A field study was conducted to evaluate existing irrigation management practices in small-scale farm holdings in northwest Ethiopia. In this study, the effect of furrow length, as well as flow rate on irrigation performance, crop yield, and water use was studied. The field experiment was arranged in a split plot design; furrow length as main plotand flow rate as sub-plot. Each treatment has three levels; 10, 25, and 40 m furrow lengths and 0.4, 0.6, and 0.8 L/s flow rates. Irrigation performance indicators are: application efficiency, Ea, storage efficiency, Es, distribution uniformity, DU, runoff fraction, Rf, deep percolation fraction, Df, yield, Y, water use efficiency, WUE. The effect of furrow length was statistically significant (p<0.05) on all performance indices except Es and flow rate has shown significant effect on all performance indices (p<0.05). The ranges of measured values of Ea, Es, DU, Rf, and Df were18-34%; 46-80%; 93-98%; 81-95%; 11-57%; and 25-47% respectively. Both furrow length and flow rate had a significant effect on yield and WUE at p<0.05. The ranges of crop yield and WUE found in the study were 17-32 t/ha and 2.1-4.1 Kg/m3 respectively. Crop yield and WUE have shown a decreasing trend as furrow length increases and increases as flow rate increases.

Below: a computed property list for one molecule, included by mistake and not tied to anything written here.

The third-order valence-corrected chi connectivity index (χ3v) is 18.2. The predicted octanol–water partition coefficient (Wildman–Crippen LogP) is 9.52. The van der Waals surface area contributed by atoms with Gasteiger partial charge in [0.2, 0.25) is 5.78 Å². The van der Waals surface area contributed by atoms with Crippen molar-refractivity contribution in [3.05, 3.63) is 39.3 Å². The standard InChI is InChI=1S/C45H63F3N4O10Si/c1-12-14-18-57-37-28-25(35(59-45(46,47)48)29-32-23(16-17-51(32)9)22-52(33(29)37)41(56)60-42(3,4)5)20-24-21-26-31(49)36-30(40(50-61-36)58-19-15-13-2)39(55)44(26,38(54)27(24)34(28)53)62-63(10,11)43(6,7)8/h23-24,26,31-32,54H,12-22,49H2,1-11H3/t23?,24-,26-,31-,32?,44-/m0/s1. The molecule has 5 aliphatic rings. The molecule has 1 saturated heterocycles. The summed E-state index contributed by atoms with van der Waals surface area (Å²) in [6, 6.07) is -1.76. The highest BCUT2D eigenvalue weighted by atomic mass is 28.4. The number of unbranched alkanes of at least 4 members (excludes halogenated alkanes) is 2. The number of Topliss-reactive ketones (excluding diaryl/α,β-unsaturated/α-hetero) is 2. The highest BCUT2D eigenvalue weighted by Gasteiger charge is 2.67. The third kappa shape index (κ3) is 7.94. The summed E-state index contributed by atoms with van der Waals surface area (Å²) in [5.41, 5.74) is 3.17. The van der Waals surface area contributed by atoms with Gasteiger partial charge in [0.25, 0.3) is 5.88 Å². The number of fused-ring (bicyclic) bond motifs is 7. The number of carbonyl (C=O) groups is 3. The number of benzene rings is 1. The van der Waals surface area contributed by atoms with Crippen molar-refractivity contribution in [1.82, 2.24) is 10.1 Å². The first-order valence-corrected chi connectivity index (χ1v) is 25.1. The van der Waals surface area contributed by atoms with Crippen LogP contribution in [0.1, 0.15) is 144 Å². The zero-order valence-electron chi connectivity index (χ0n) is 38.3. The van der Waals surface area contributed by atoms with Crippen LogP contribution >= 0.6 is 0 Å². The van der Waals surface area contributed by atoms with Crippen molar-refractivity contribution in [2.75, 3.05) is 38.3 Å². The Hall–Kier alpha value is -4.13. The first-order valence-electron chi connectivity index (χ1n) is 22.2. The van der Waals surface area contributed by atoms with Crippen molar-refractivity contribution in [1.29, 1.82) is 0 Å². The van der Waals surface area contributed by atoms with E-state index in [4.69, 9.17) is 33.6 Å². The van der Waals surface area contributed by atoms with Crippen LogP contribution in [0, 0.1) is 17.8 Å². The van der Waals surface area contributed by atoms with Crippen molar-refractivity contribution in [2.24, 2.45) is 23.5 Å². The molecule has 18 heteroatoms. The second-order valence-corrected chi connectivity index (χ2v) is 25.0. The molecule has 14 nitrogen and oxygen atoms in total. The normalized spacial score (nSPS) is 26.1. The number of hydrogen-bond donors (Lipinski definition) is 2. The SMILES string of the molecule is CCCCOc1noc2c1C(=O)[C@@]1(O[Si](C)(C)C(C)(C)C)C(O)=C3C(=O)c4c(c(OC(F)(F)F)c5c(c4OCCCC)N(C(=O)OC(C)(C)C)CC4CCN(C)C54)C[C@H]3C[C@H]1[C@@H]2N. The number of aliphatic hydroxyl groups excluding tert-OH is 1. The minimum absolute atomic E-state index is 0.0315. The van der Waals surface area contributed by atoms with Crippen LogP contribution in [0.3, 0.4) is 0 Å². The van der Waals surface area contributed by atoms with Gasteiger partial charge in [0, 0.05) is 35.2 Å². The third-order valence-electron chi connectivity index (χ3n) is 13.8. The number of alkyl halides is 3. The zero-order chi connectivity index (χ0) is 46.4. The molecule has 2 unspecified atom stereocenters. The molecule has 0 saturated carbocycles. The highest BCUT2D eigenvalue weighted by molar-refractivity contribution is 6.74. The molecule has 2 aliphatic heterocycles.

|Number of pages||11|
|Journal||International Agricultural Engineering Journal|
|Publication status||Published - 2009|